When I first joined Jamberry, one of the features I was the most excited about was the Nail Art Studio. I had plans to put out my own catalog of Geek-Inspired nail art inspired by everything from Star Wars to Harry Potter. Well, I don’t have an entire catalog yet (it’s coming!) but I do have quite a few. And it is just as fun as I thought it would be.
The toughest part, really, is coming up with a color scheme that makes sense. Especially if you’ve never taken any classes or training (free or paid) in graphics design, colors are just hard for me. I can’t look at a blue and say “That’s Cobalt and it will go with a faded lavender.” I have no idea what cobalt goes well with, or even if it is cobalt.
Of course, there are plenty of color wheels where I can plug in the blue (or come really close if I can’t plug it in exact) and they will tell me what coordinates with that color. And that’s great too. But sometimes I want colors that don’t line up on that wheel. After all, life doesn’t always coordinate colors. Say I want to make a design inspired by Supernatural (one of my favorite shows). A color wheel won’t help me put anything together. What will help?
PicMonkey is one of my favorite new tools on the Internet. I’ve been using it for almost a year now (I think I signed up in October of last year… Somewhere thereabouts) and though it was a little slow going at first, it now handles most of my graphics needs in place of Photoshop.
So I am going to walk you through how I make my inspiration palettes, which I then use to create my nail wrap designs.
Recognize this scene? The Devil’s Gate.
Okay, first thing’s first, we have to find the picture, right? My favorite resource for all things Supernatural is the Supernatural Wiki.
Next, we search through the website to find that scene. It was a pretty big milestone within the plot of the story, so it doesn’t take long to find it.
Once you find a picture you like, check the licenses for use. Although we aren’t selling the picture, or distributing it in any way (personal or commercial) it’s still a good idea to check and make sure you can use it legally. It’s more than just smart, it’s respectful.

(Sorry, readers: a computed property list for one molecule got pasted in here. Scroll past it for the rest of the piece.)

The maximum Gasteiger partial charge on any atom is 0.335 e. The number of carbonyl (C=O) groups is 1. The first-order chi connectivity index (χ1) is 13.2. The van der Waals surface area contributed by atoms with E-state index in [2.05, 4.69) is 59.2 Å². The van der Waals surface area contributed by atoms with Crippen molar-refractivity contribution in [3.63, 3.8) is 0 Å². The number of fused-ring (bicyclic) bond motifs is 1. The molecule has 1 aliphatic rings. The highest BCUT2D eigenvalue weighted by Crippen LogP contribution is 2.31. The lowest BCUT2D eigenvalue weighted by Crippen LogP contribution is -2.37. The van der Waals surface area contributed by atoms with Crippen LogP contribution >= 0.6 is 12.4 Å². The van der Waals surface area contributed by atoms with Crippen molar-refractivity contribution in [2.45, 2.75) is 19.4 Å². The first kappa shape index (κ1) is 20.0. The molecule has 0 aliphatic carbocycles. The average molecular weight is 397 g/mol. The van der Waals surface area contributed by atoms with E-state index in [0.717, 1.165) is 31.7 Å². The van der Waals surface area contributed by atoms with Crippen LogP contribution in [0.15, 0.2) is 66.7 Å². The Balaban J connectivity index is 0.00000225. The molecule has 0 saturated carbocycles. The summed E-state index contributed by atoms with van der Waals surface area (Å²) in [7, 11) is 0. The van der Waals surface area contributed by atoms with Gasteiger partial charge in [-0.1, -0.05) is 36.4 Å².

Okay — off to PicMonkey. Open up the website and choose Collage.”
Inside, go to layouts:
I tend to use the Biggie Smalls, but L-egant will work as well. I just have a harder time sizing up the corner piece to look right. Anyway, select the layout you want. You can always add spots or change it around later.
I also want the color palette part of the picture to be a little longer. Line up your mouse to the edge until the line is highlighted, then move it over to where you want it.
Since the picture I am working with has a horizontal layout, I am going to go ahead and rotate the collage until the picture would sit on top.
Time to bring in our picture! Click on images…
And we are going to add images from the computer…
Once it’s uploaded, take your picture and drag it over to where you want it to be in the collage.
Now to pull out the colors and fill out the palette. Click on background…
Switch over to Cell…
And select the little eyedropper tool.
Drag the eyedropper over the picture until you find the color you want, then click to select that color. I like to start with the darkest color and then work my way over to the lighter colors.
With your color selected, drag your mouse over the the section you want to fill. You’ll see the mouse change to a bucket. Click to fill.
And repeat! Use the eyedropper to select the next color, then fill the next tab. Until you’ve filled the entire palette.
That’s the great thing about this method. It would be easy (for me) to look at this picture and think several shades of grey and dark blue. But this method actually lets me pull out the burnt-orange colors and even the shades of green and blue.
Keep going until you’re happy with your color choices. You can always refill a palette if you change your mind.
Once you’re happy with it, you can do whatever you want with it. You can choose to save and download if you like. Since I am going to be adding letters to the collage, I want to export it over to the PicMonkey editor.
Once you export the collage, it’s going to flatten all the colors into one picture and you won’t be able to make any more changes to it (although you could always start over and make another one).
After I’ve added my text and my watermark, time to save. Choose the resolution you want, type in a name, and choose your dimensions.
And that’s it! Easy, right? The hardest part, really, is finding the picture you like 🙂
Here’s another palette I made using this method, and the resulting Nail Art Studio design I used the palette to design:
I’d love to see some of the palettes you make up!